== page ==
Civil Rights 1950 - 1959

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    Civil Rights

  • Railroad dining cars.

    Railroad dining cars.
    In Henderson v. United States the Supreme Court abolishes segregation in railroad dining cars.
  • Law School admits a black student.

    Law School admits a black student.
    University of Virginia, under a federal court order, admits a black student to its law school.
  • Segregation on trains and boats ends.

    Segregation on trains and boats ends.
    Maryland legislature ends segregation on trains and boats; meanwhile Georgia legislature votes to deny funds to schools that integrate.
  • Army desegregated.

    Army desegregated.
    The United States Army high command announces it will desegregate the Army.
  • Elections 1952

    Elections 1952
    Republican Dwight D. Eisenhower wins presidential election, November 4.
  • Ruby McCollum's trial.

    Ruby McCollum's trial.
    Ruby McCollum, an African-American woman, went on trial at the Suwanee County Courthouse in Live Oak, Florida, in November 1952 for the murder on August 3, 1952, of Dr. C. LeRoy Adams, a white physician and state senator who was the father of her youngest child.
  • Highlander Folk School invites civil right workers.

    Highlander Folk School invites civil right workers.
    In Monteagle, Tennessee, the Highlander Folk School in runs various workshops to teach how to organize protests for people like union organizer. The school invites civil rights workers.
  • Reargument in Brown v. Board of Education.

    Reargument in Brown v. Board of Education.
    Supreme Court orders reargument in Brown v. Board of Education of Topeka.
  • Brown v. Board of Education

    Brown v. Board of Education
    The Supreme Court decides Brown v. Board of Education arguing that "separate but equal" schools are inherently unequal. The decision declares legal school segregation unconstitutional.
  • Armed forces fully desegregated.

    Armed forces fully desegregated.
    Department of Defense announces that the armed forces have been fully desegregated.
  • Chicagoan Emmett Till was kidnapped.

    Chicagoan Emmett Till was kidnapped.
    While visiting family in Mississippi, fourteen-year-old Chicagoan Emmett Till was kidnapped, brutally beaten, shot and dumped in the Tallahatchie River for allegedly whistling at a white woman. Two white men, J. W. Milam and Roy Bryant, were arrested for the murder and acquitted by an all-white jury. They later boasted about committing the murder in a Look magazine interview. The case became a cause célèbre of the civil rights movement.
  • Rosa Parks refuses to give up her seat on the bus

    Rosa Parks refuses to give up her seat on the bus
    Rosa parks refuses to give up her seat on the bus in Montgomery, Alabama, to a white person, triggering a successful year-long African American boycott of the bus system.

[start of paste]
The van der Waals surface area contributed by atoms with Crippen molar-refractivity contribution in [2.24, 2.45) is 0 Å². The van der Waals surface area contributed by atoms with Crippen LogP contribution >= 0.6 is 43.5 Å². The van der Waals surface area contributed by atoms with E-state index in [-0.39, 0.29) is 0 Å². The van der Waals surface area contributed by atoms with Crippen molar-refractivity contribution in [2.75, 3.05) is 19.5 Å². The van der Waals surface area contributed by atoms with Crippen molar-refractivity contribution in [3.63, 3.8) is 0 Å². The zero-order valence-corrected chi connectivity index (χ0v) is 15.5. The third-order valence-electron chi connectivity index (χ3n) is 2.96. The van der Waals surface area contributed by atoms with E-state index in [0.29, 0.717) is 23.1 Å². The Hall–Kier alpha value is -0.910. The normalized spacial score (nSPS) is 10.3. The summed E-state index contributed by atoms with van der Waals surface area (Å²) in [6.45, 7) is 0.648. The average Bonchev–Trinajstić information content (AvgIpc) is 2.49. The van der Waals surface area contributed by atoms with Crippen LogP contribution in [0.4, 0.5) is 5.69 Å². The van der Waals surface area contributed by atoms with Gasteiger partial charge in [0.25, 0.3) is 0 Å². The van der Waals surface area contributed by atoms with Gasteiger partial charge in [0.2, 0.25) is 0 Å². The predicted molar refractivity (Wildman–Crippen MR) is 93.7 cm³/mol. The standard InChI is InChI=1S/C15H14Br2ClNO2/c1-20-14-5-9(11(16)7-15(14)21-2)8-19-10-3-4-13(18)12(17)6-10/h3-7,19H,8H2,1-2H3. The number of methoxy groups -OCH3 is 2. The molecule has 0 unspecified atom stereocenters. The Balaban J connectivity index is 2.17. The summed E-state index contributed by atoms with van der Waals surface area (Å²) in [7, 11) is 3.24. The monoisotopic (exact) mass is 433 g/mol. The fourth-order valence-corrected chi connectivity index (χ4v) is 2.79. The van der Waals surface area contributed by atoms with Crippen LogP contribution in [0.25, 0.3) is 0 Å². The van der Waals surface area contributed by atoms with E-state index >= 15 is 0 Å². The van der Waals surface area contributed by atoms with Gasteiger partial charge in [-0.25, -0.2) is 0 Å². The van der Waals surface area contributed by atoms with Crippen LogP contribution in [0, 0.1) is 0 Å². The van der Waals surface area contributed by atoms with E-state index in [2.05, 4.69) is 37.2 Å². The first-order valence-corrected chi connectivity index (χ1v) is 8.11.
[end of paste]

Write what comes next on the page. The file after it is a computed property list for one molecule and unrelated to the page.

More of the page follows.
• Luther King's house is bombed.

    Luther King's house is bombed.
    The home of Martin Luther King, Jr., is bombed in Montgomery. King is a leader in the boycott and its designated spokesman.
  • Victory for Montgomery Boycott

    Victory for Montgomery Boycott
    The U.S Supreme Court rules that the segregation of Montgomery, Alabama, buses is unconstitutional.
  • Southern Christian Leadership Conference

    Southern Christian Leadership Conference
    Martin Luther King helps found the Southern Christian Leadership Conference (SCLC) in January. The organization's purpose is to fight for civil rights, and Kind is elected its first president.
  • The Little Rock Nine

    The Little Rock Nine
    Nine black students are blocked from entering the school on the orders of Governor Orval Faubus. Federal troops and the National Guard are called to intervene on behalf of the students, who become known as the "Little Rock Nine." Despite a year of violent threats, several of the "Little Rock Nine" manage to graduate from Central High. 
  • Cooper v. Aaron

    Cooper v. Aaron
    Cooper v. Aaron, is ruled on by the Supreme Court where the court states that the threat of mob violence is not a good enough reason to delay desegregation of the school.
  • Officials refuse to cooperate.

    Officials refuse to cooperate.
    Voter registration officials in Montgomery refuse to cooperate with US Civil Rights Commission investigation.
  • Four African-American are denied service .

    Four African-American are denied service .
    Four African-American men who were students at North Carolina Agriculture and Technical College, visit Woolworth in Greensboro, North Carolina, where they sit down at a whites-only lunch counter to order coffee. Although they are denied service, the four men sit politely and silently at the counter until the store closes. This starts the series of Greensboro sit-ins and also triggers similar protests in the South.
  • Segregation on vehicles.

    Segregation on vehicles.
    In a 7-2 decision handed down on December 5 by the Supreme Court in the case Boynton v. Virginia case, the court rules that segregation on vehicles that travel between states is unlawful and unconstitutional because it is in violation of the Interstate Commerce Act.